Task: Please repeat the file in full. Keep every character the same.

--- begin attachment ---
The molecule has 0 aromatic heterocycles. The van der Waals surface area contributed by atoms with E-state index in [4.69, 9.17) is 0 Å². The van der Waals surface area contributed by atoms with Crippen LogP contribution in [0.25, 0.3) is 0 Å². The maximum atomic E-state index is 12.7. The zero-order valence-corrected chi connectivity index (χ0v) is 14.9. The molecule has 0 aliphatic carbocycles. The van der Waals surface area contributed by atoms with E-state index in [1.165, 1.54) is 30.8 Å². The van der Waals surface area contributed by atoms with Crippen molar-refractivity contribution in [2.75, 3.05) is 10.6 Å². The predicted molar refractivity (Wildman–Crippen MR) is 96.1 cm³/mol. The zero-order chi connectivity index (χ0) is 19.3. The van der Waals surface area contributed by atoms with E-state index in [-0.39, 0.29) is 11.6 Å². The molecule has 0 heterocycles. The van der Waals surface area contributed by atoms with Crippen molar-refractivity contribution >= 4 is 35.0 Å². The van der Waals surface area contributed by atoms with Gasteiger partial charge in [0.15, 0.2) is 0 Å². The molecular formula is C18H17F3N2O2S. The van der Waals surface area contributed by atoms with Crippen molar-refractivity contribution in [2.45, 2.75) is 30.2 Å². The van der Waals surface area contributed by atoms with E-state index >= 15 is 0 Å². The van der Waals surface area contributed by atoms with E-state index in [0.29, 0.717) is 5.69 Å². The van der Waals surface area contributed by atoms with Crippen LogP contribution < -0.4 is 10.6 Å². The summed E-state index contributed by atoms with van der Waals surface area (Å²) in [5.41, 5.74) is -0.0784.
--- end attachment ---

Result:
The molecule has 0 aromatic heterocycles. The van der Waals surface area contributed by atoms with E-state index in [4.69, 9.17) is 0 Å². The van der Waals surface area contributed by atoms with Crippen LogP contribution in [0.25, 0.3) is 0 Å². The maximum atomic E-state index is 12.7. The zero-order valence-corrected chi connectivity index (χ0v) is 14.9. The molecule has 0 aliphatic carbocycles. The van der Waals surface area contributed by atoms with E-state index in [1.165, 1.54) is 30.8 Å². The van der Waals surface area contributed by atoms with Crippen molar-refractivity contribution in [2.75, 3.05) is 10.6 Å². The predicted molar refractivity (Wildman–Crippen MR) is 96.1 cm³/mol. The zero-order chi connectivity index (χ0) is 19.3. The van der Waals surface area contributed by atoms with E-state index in [-0.39, 0.29) is 11.6 Å². The molecule has 0 heterocycles. The van der Waals surface area contributed by atoms with Crippen molar-refractivity contribution >= 4 is 35.0 Å². The van der Waals surface area contributed by atoms with Gasteiger partial charge in [0.15, 0.2) is 0 Å². The molecular formula is C18H17F3N2O2S. The van der Waals surface area contributed by atoms with Crippen molar-refractivity contribution in [2.45, 2.75) is 30.2 Å². The van der Waals surface area contributed by atoms with E-state index >= 15 is 0 Å². The van der Waals surface area contributed by atoms with E-state index in [0.29, 0.717) is 5.69 Å². The van der Waals surface area contributed by atoms with Crippen LogP contribution < -0.4 is 10.6 Å². The summed E-state index contributed by atoms with van der Waals surface area (Å²) in [5.41, 5.74) is -0.0784.